• Weather (noun) is a quality of the atmosphere: The weather could be rainy.

Exercise 1

In your notebook, write the following sentences, selecting the correct word to fill the space.

  1. The news predicts good ________ (weather, whether) for our trip.
  2. My little cousin turns ________ (to, too, two) years old tomorrow.
  3. The next-door neighbor’s dog is ________ (quite, quiet, quit) loud. He barks constantly.
  4. ________ (Your, You’re) mother called this morning to talk about the party.
  5. I like to ________ (where, wear) unique clothing from thrift stores with no company logos.
  6. I would rather eat a slice of chocolate cake ________ (than, then) eat a chocolate muffin.
  7. Everyone goes ________ (through, threw) hardships in life.
  8. I don’t care ________ (whose, who’s) coming to the party.
  9. Do you have any ________ (loose, lose) change to pay the parking meter?
  10. Father must ________ (have, of) left his briefcase at the office.
  11. Marjorie felt like she was being ________ (led, lead) on a wild goose chase, and she did not like it one bit.
  12. Before playing ice hockey, I was supposed to read the contract, but I only skimmed it, which may ________ (affect, effect) my understanding.
  13. The party ________ (their, there, they’re) hosting will be in June at ________ (their, there, they’re) ranch.
  14. ________ (Except, Accept) for Ajay, we all had tickets to the game.
  15. It must be fall, because ________ (it’s, its) getting darker earlier.

Types of Words to Avoid

Slang

Slang is informal, non-standard English. “Non-standard” means “not accepted by most people as correct.” For example, the following words are slang:

lame, chill, what’s up, awesome, hang out, aced, my bad, crash, freebie

Slang is used by a specific group and often changes over time. For example, the word “cool” was common slang in the 1960s, whereas “cold” is common slang now. Slang is appropriate between friends, but should not be used in academic or business writing.

Exercise 2

Rewrite the following paragraph in your notebook, replacing the slang words and phrases with more formal language.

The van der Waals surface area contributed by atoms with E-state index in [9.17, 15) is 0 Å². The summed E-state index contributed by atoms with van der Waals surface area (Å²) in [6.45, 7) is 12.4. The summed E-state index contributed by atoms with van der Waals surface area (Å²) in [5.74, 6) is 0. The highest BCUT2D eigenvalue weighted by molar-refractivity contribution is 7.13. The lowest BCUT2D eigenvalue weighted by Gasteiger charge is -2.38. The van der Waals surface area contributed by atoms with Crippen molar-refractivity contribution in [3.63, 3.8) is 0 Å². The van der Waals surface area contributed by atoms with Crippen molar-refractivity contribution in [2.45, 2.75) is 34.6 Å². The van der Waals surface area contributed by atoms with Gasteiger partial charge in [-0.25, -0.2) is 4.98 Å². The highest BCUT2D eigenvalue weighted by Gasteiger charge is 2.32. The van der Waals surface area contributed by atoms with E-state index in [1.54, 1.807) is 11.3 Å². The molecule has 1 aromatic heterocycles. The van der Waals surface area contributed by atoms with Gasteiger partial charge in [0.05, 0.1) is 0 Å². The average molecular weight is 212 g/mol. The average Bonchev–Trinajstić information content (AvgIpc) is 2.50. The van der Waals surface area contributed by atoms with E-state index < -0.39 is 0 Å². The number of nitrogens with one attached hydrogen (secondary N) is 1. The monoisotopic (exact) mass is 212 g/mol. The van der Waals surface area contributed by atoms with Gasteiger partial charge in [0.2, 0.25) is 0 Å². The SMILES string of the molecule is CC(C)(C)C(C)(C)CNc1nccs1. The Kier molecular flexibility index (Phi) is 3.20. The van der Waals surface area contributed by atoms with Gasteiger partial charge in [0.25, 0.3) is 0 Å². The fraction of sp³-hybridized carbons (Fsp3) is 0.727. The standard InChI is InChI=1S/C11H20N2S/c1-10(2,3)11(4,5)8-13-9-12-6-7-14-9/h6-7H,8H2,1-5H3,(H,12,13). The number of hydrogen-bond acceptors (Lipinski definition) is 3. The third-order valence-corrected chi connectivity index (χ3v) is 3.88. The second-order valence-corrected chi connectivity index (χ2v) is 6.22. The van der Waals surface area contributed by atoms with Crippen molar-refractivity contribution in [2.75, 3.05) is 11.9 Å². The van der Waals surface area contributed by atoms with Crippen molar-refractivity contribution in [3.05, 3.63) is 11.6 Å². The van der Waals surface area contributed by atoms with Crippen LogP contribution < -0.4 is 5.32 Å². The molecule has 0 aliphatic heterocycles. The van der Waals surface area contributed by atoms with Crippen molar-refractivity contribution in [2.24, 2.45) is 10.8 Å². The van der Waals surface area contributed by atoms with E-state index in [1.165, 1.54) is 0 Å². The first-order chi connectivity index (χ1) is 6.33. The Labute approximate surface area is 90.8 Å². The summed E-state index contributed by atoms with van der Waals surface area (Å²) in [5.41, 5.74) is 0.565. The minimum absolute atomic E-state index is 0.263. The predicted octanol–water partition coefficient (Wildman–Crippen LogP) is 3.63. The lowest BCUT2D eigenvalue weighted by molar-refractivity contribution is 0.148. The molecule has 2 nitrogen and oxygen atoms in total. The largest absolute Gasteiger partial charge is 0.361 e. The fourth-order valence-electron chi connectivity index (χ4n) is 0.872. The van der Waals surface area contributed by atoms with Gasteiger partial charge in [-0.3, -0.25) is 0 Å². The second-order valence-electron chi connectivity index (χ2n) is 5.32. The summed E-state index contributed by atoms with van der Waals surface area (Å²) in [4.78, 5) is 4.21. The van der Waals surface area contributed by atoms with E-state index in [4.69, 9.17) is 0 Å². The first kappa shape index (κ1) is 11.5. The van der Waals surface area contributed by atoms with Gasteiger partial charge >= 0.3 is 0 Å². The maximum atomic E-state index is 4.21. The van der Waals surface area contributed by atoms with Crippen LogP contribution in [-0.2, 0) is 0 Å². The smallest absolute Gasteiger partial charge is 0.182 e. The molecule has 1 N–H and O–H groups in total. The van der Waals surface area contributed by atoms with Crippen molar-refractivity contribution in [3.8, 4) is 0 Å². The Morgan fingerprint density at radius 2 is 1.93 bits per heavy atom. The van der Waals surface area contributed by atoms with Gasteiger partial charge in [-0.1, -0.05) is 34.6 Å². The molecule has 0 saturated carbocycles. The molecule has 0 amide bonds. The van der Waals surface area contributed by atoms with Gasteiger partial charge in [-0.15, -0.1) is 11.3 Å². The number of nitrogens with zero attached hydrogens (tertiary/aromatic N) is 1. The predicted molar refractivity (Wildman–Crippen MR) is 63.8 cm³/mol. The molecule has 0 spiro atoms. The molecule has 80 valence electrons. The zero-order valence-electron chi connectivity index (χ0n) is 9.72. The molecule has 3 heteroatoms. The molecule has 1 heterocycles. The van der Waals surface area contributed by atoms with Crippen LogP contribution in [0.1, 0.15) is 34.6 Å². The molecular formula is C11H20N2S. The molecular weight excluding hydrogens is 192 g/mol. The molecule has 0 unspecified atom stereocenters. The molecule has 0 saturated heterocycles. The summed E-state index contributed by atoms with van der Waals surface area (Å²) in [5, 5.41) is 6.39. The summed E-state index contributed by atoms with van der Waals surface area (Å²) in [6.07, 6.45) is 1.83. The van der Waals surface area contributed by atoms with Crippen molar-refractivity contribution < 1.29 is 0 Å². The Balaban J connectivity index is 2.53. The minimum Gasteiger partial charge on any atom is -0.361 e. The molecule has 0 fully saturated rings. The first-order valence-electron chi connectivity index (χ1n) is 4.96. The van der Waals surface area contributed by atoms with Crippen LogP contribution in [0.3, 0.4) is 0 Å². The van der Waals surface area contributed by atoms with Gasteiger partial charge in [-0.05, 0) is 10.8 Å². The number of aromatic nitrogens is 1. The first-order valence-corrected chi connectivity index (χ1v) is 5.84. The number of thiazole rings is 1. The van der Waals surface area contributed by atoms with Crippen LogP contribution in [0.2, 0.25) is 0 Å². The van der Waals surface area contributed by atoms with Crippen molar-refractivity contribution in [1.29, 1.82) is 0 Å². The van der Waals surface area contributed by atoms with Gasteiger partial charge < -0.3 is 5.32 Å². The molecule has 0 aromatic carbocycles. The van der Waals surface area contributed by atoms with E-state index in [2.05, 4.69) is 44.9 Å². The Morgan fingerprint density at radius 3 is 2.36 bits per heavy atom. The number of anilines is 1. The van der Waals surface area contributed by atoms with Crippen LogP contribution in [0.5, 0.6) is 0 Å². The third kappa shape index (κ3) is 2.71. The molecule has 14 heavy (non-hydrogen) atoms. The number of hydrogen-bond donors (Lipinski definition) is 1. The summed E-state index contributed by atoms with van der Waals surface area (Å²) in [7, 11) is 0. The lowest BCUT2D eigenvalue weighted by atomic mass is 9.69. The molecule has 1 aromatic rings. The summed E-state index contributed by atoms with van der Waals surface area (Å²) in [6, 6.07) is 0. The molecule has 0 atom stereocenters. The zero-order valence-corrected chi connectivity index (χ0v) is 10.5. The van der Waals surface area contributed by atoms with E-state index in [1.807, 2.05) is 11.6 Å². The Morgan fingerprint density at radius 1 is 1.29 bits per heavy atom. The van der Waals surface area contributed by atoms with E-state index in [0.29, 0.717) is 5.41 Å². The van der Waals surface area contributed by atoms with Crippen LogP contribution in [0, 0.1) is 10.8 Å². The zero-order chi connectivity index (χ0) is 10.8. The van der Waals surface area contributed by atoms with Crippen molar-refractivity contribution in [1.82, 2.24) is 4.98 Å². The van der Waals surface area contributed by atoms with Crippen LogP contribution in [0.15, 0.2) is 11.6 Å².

I felt like such an airhead when I got up to give my speech. I’d been practicing this speech 24/7, and I still bombed. It was ten minutes of me going off about how we sometimes have to do things we don’t enjoy doing. Wow, did I ever prove my point. My speech was so bad I’m surprised that people didn’t boo. I wonder if I have the guts to do it again.

Clichés

Clichés are expressions that have lost their effectiveness because they are overused. We’ve heard the phrase “fluffy white clouds” a million times. The poet Rupert Brooke called clouds “rounds of snow.” Better, right?

We aren’t all poets, but writing that uses clichés suffers from a lack of originality. Avoiding clichés will help your writing feel original and fresh. Even plain wording is better than a cliché. Here is an example:

  • Cliché: When my brother and I get into an argument, he says things that make my blood boil.
  • Plain: When my brother and I get into an argument, he says things that make me really angry.
  • Original: When my brother and I get into an argument, he says things that make me want to go to the gym and punch the bag for a few hours.

Notice that it isn’t the use of fancy words that makes an image vivid; it’s the use of specific details.

Exercise 3

In your notebook, rewrite the following sentences, replacing the with fresh, original descriptions. You don’t have to be poetic; just be plain and clear.

  1. Chuny had an ax to grind with Ben.
  2. Mr. Muller was at his wit’s end with the rowdy seventh graders.
  3. The bottom line is that Greg was fired because he missed too much work.
  4. Sometimes it is hard to make ends meet with just one paycheck.
  5. My brain is fried from pulling an all-nighter.
  6. Jeremy became tongue-tied after the interviewer asked him where he saw himself in five years.

Overly General Words

Specific words and images make writing more interesting. General words make writing flat and boring. Details to bring your words to life. Add words that provide color, texture, sound, even smell.

Which sentence in each pair is stronger, more visual, and more fun to read?

  • My new puppy is cute.
  • My new puppy is a ball of white fuzz with eyes like black olives.
  • My teacher told us plagiarism is bad.
  • My teacher, Ms. Atwater, explained exactly how plagiarism is illegal and unethical.

Exercise 4

In your notebook, revise the following sentences by replacing the overly general words with more precise and interesting language. Don’t overdo; just switch out something general for a specific detail.

  1. Reilly got into her car and drove off.
  2. Traveling to outer space would be amazing.
  3. Jane came home after a bad day at the office.
  4. I thought Milo’s essay was interesting.
  5. Tropical fish are pretty.
  6. The goalie blocked the shot.

Takeaways

  • Be aware of commonly confused words, including homonyms.
  • Slang, cliches, and overly general words should be avoided in college writing.